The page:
Social harms or unacceptable behaviours mentioned in the tweets were generally related to observations of others or as an excuse for the person’s own actions consistent with the view that drinking is normalised within the community and within peer groups or social worlds [1]. Tweets on mental health concerns were for both men and women with drinking suggested as a way of coping with COVID-19 restrictions [22]. Oppositional views were expressed on intoxication and crowd behaviour during the COVID-19 pandemic and sporting events and the association between intoxication and violence against women including sexual violence. Interestingly, it was women’s reputations that were presented as of most concern and not men’s, suggestive of an acceptable culture of male drinking. Easy access to alcohol during the pandemic was questioned in light of other restrictions questioning both cultural and commercial motivations by government [23]. Accordingly, further government action is required in accordance with the World Health recommendations to limit rather than increase access to alcohol during a pandemic due to increased health and wellbeing risks and associated harms to self and others [24]).

Future research and policy considerations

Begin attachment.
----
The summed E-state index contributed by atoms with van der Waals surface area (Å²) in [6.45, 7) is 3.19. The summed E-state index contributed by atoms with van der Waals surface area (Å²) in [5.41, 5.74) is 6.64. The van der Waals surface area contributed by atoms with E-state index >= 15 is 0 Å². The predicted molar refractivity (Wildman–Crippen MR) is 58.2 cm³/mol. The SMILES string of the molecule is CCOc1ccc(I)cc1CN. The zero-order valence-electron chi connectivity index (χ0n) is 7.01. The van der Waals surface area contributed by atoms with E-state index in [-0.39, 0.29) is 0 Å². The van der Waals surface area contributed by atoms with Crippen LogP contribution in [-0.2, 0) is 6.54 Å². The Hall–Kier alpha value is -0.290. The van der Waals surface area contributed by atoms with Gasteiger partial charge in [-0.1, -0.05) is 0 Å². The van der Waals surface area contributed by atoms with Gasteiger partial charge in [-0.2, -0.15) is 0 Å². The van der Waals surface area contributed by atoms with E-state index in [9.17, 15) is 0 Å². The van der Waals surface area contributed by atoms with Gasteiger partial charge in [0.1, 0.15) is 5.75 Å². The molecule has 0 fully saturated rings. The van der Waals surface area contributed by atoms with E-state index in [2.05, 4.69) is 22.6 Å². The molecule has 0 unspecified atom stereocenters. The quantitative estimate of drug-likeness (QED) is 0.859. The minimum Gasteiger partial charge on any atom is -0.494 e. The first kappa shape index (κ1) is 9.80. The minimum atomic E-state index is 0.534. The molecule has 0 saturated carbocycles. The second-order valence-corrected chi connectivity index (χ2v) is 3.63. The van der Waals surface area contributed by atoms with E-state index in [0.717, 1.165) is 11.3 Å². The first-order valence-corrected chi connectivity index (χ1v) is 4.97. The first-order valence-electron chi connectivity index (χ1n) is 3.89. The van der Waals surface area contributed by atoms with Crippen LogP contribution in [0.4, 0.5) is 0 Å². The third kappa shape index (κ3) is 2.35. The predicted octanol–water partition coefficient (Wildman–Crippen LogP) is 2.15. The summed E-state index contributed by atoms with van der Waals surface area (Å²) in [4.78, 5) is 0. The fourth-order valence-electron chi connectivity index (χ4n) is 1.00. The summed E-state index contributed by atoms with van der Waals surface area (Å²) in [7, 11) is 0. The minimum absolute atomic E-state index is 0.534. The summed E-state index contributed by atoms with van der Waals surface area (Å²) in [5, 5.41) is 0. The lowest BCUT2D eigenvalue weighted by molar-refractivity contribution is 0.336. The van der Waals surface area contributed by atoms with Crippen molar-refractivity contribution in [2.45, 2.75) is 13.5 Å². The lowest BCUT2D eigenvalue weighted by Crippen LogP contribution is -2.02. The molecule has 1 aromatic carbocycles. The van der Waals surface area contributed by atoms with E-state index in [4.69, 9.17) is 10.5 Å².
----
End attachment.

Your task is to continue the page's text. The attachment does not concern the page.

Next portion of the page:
An important consideration when conducting social media research is what data is likely to be accessible publicly on the targeted study population. What was intended as a broad social media analysis of alcohol consumption ultimately ended up being an analysis of activity on one social media platform only. Marketing social media search engines, such as Talkwalker are a potential source of valuable data for social research. However, adjustments are required to the platforms search algorithms for social research purposes. Adjustments of parameters such as geographic settings, selection of search terms, language, and utilization of various social media platforms could be implemented to achieve a more extensive and diverse representation of the population. These adjustments will contribute to the generalizability of research findings. Moreover, future research would benefit from the adjustment of Talkwalker’s algorithm to view risky drinking as negative and responsible drinking as positive. This would enable the research team to then target the risky drinking posts generated by Talkwalker in a more informed way. It is important to be mindful of most social media analysis being conducted primarily for marketing purposes and not for social research. Adjustments to social media analysis search engines need to be made to include gender diversity, LGBTQI+ and same sex attraction. Further research requires careful consideration of the inclusion of search terms with varied meanings that can cloud the data and breach available data limits. Finally, it would be valuable to consider the research findings to policy making regarding the access and consumption of alcohol during pandemic and similar situations.